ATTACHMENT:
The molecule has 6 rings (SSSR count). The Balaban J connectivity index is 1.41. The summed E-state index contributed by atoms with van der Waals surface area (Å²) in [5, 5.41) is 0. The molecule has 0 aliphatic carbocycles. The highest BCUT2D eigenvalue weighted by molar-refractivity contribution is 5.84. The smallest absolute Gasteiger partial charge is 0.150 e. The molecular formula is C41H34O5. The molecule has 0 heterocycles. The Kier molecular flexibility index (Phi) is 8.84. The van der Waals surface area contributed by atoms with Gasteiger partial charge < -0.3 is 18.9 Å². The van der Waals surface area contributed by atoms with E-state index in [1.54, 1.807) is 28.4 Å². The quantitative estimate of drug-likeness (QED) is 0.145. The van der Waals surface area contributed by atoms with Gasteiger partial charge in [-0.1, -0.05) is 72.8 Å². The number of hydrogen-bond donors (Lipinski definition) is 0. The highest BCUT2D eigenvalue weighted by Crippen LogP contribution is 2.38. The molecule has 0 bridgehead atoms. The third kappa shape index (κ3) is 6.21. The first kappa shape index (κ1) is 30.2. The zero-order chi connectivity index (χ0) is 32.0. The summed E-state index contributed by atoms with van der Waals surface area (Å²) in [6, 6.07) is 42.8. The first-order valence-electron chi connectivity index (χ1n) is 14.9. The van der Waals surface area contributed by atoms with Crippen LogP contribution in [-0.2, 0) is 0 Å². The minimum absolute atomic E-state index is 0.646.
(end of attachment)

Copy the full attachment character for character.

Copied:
The molecule has 6 rings (SSSR count). The Balaban J connectivity index is 1.41. The summed E-state index contributed by atoms with van der Waals surface area (Å²) in [5, 5.41) is 0. The molecule has 0 aliphatic carbocycles. The highest BCUT2D eigenvalue weighted by molar-refractivity contribution is 5.84. The smallest absolute Gasteiger partial charge is 0.150 e. The molecular formula is C41H34O5. The molecule has 0 heterocycles. The Kier molecular flexibility index (Phi) is 8.84. The van der Waals surface area contributed by atoms with Gasteiger partial charge < -0.3 is 18.9 Å². The van der Waals surface area contributed by atoms with E-state index in [1.54, 1.807) is 28.4 Å². The quantitative estimate of drug-likeness (QED) is 0.145. The van der Waals surface area contributed by atoms with Gasteiger partial charge in [-0.1, -0.05) is 72.8 Å². The number of hydrogen-bond donors (Lipinski definition) is 0. The highest BCUT2D eigenvalue weighted by Crippen LogP contribution is 2.38. The molecule has 0 bridgehead atoms. The third kappa shape index (κ3) is 6.21. The first kappa shape index (κ1) is 30.2. The zero-order chi connectivity index (χ0) is 32.0. The summed E-state index contributed by atoms with van der Waals surface area (Å²) in [6, 6.07) is 42.8. The first-order valence-electron chi connectivity index (χ1n) is 14.9. The van der Waals surface area contributed by atoms with Crippen LogP contribution in [-0.2, 0) is 0 Å². The minimum absolute atomic E-state index is 0.646.